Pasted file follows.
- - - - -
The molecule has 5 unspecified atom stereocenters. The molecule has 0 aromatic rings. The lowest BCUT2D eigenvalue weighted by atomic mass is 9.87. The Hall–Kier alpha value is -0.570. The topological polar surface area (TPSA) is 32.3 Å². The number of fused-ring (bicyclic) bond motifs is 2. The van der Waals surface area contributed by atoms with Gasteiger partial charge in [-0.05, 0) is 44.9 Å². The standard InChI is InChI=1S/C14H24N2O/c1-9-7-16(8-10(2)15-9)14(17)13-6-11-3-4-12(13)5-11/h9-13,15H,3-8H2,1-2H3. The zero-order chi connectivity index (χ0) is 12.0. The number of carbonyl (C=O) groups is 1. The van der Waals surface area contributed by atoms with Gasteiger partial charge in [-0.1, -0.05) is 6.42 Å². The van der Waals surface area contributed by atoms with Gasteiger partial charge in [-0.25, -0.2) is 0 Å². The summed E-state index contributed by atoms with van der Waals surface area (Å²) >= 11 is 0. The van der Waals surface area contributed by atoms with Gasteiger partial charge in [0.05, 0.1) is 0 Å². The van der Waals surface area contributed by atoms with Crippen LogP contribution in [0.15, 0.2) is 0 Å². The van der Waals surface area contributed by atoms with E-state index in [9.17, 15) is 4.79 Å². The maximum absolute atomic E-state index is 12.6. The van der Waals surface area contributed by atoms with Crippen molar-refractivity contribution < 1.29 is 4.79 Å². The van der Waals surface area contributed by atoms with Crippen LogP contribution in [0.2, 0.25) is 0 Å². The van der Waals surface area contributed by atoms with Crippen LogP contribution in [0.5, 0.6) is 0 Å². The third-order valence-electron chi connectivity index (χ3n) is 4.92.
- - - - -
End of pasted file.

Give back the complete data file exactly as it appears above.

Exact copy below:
The molecule has 5 unspecified atom stereocenters. The molecule has 0 aromatic rings. The lowest BCUT2D eigenvalue weighted by atomic mass is 9.87. The Hall–Kier alpha value is -0.570. The topological polar surface area (TPSA) is 32.3 Å². The number of fused-ring (bicyclic) bond motifs is 2. The van der Waals surface area contributed by atoms with Gasteiger partial charge in [-0.05, 0) is 44.9 Å². The standard InChI is InChI=1S/C14H24N2O/c1-9-7-16(8-10(2)15-9)14(17)13-6-11-3-4-12(13)5-11/h9-13,15H,3-8H2,1-2H3. The zero-order chi connectivity index (χ0) is 12.0. The number of carbonyl (C=O) groups is 1. The van der Waals surface area contributed by atoms with Gasteiger partial charge in [-0.1, -0.05) is 6.42 Å². The van der Waals surface area contributed by atoms with Gasteiger partial charge in [-0.25, -0.2) is 0 Å². The summed E-state index contributed by atoms with van der Waals surface area (Å²) >= 11 is 0. The van der Waals surface area contributed by atoms with Gasteiger partial charge in [0.05, 0.1) is 0 Å². The van der Waals surface area contributed by atoms with Crippen LogP contribution in [0.15, 0.2) is 0 Å². The van der Waals surface area contributed by atoms with E-state index in [9.17, 15) is 4.79 Å². The maximum absolute atomic E-state index is 12.6. The van der Waals surface area contributed by atoms with Crippen molar-refractivity contribution < 1.29 is 4.79 Å². The van der Waals surface area contributed by atoms with Crippen LogP contribution in [0.2, 0.25) is 0 Å². The van der Waals surface area contributed by atoms with Crippen LogP contribution in [0.5, 0.6) is 0 Å². The third-order valence-electron chi connectivity index (χ3n) is 4.92.